DIABETES - World Health Organization

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Diabetes is a chronic disease that occurs when the pancreas does .... Diabetes Atlas, 4th edition, International Diabetes Federation, 2009. 1. 1. 1. 2. NMH Fact ...

DIABETES The Problem Diabetes is a chronic disease that occurs when the pancreas does not produce enough insulin (a hormone that regulates blood sugar) or alternatively, when the body cannot effectively use the insulin it produces. The overall risk of dying among people with diabetes is at least double 1 the risk of their peers without diabetes.

Type 1 diabetes is characterized by a lack of insulin production. Without daily administration of insulin, type 1 diabetes is rapidly fatal.1

Type 2 diabetes results from the body’s ineffective use of insulin. About 90% of people with diabetes around the world have type 2. It is largely the result of ex1 cess body weight and physical inactivity.

How significant is the problem? • More than 220 million people worldwide diabetes had in 2004. tobac co u se • WHO projects that diabetes deaths will double between 2005 and 2030. • Almost half of diabetes deaths occur in people chro ni c re s under the age of 70 years. p • Almost 80% of diabetes deaths occur in low and middle-income countries.

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Health implications Elevated blood sugar is a common effect of uncontrolled diabetes, and over time can damage the heart, blood vessels, eyes, kidneys, and nerves. Some health complications from diabetes include: e nc ca


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• Diabetic retinopathy is a significant cause of blindness, and occurs as a result of longterm accumulated damage to the small blood vessels in the retina. After 15 years of diabetes about 10% of patients develop severe visual impairment. • Diabetic neuropathy is damage to the nerves as a result of diabetes, and affects up to 50% of people with diabetes. Common symptoms are tingling, pain, numbness, or weakness in the feet and hands. • Combined with reduced blood flow, neuropathy in the feet increases the chance of foot ulcers and eventual limb amputation. • Diabetes is among the leading causes of kidney failure; 10-20% of people with diabetes die of kidney failure. • Diabetes increases the risk of heart disease and stroke; 50% of people with diabetes die of cardiovascular disease (primarily heart disease and stroke).1

The Economic Implications Diabetes and its complications impose significant economic consequences on individuals, families, health systems and countries. • People living with diabetes and their families feel the impact of diabetes most directly, often through the expenses of diabetes treatment and loss of family income when diabetes interferes with work.2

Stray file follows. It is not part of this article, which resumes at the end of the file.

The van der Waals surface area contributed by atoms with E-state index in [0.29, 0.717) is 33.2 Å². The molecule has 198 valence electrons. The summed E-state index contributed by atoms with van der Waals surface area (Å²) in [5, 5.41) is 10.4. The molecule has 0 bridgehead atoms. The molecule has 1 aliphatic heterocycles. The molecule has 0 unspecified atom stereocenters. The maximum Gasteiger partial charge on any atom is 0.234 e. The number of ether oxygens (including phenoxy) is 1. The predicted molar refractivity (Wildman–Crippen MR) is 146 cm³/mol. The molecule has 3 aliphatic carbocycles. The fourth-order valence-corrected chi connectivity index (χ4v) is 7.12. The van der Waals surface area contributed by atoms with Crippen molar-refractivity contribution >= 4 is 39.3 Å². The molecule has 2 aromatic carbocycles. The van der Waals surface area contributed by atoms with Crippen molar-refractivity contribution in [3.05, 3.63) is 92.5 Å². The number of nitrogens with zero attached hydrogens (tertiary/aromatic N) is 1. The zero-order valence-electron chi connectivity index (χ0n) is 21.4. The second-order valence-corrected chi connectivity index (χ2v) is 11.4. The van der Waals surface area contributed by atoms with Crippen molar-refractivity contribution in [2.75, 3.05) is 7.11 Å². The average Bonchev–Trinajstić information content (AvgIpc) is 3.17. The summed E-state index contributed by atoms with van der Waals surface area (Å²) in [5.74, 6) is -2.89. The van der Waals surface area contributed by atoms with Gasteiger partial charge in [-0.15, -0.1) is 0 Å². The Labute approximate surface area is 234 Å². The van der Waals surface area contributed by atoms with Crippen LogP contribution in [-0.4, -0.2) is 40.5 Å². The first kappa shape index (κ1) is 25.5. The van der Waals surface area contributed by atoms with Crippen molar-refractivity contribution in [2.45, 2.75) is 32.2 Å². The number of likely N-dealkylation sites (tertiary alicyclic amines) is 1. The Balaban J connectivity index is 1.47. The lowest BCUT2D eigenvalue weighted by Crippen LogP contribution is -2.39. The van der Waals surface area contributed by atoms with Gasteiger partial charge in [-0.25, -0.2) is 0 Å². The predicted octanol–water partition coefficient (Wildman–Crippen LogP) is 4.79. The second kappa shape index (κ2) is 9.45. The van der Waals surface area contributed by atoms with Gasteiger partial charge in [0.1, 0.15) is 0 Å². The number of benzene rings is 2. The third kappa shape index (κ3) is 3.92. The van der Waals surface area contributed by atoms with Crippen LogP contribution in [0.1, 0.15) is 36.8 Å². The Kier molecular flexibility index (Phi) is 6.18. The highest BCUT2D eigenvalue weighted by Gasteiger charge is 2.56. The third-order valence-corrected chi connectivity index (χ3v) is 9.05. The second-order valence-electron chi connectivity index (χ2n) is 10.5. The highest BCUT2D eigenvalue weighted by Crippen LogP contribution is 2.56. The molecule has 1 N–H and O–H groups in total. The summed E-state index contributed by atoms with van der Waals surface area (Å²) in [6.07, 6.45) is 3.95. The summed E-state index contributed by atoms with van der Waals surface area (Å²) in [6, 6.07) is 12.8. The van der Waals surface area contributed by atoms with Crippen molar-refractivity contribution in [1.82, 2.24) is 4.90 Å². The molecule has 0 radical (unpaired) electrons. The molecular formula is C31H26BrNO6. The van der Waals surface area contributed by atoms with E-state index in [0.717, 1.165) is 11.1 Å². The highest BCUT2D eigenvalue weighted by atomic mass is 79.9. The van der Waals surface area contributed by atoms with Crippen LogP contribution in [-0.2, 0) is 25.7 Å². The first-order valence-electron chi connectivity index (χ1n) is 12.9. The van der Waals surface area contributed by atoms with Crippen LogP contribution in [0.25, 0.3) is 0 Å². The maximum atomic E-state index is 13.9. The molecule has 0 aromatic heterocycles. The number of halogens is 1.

The Solution Prevention Without urgent action, diabetes-related deaths will increase by more than 50% in the next 10 years. To help prevent type 2 diabetes and its complications, people should: • Achieve and maintain healthy body weight. • Be physically active - at least 30 minutes of regular, moderate-intensity activity on most days. • Early diagnosis can be accomplished through relatively inexpensive blood testing. • Treatment of diabetes involves lowering blood sugar and the levels of other known risk factors that damage blood vessels. • Tobacco cessation is also important to avoid complications. 1

The WHO Global Strategy on Diet, Physical Activity and Health complements WHO's diabetes work by focusing on population-wide approaches to promote healthy diet and regular physical activity, thereby reducing the growing global problem of overweight and obesity.

WHO Member States adopted the WHO Global Strategy on Diet, Physical Activity and Health in May 2004. For more information go to http://www.who.int/dietphysicalactivity/ goals/en/index.html

Control of diabetes • People with type 1 diabetes require insulin; people with type 2 diabetes can be treated with oral medication, but may also require insulin. • Blood pressure control • Foot care tobac c


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o us e Other cost saving interventions include: • Screening and treatment for retinopathy (which causes blindness); chro ni c r e • Blood lipid control (to regulate cholesterol sp levels); • Screening for early signs of diabetes-related kidney disease and treatment.

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These measures should be supported by a healthy diet, regular physical activity, maintaining a normal body weight and avoiding tobacco use.1 WHO aims to stimulate and support the e adoption of effective measures for the nc ca surveillance, prevention and control of diabetes and its complications, through a unhea lthy diets primary health care approach, particularly in low-and middle-income countries. rs

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Diabetes Fact Sheet, WHO, November 2008. (http://www.who.int/mediacentre/factsheets/fs312/en/) Diabetes Atlas, 4th edition, International Diabetes Federation, 2009.

NMH Fact Sheet February 2010

© World Health Organization 2010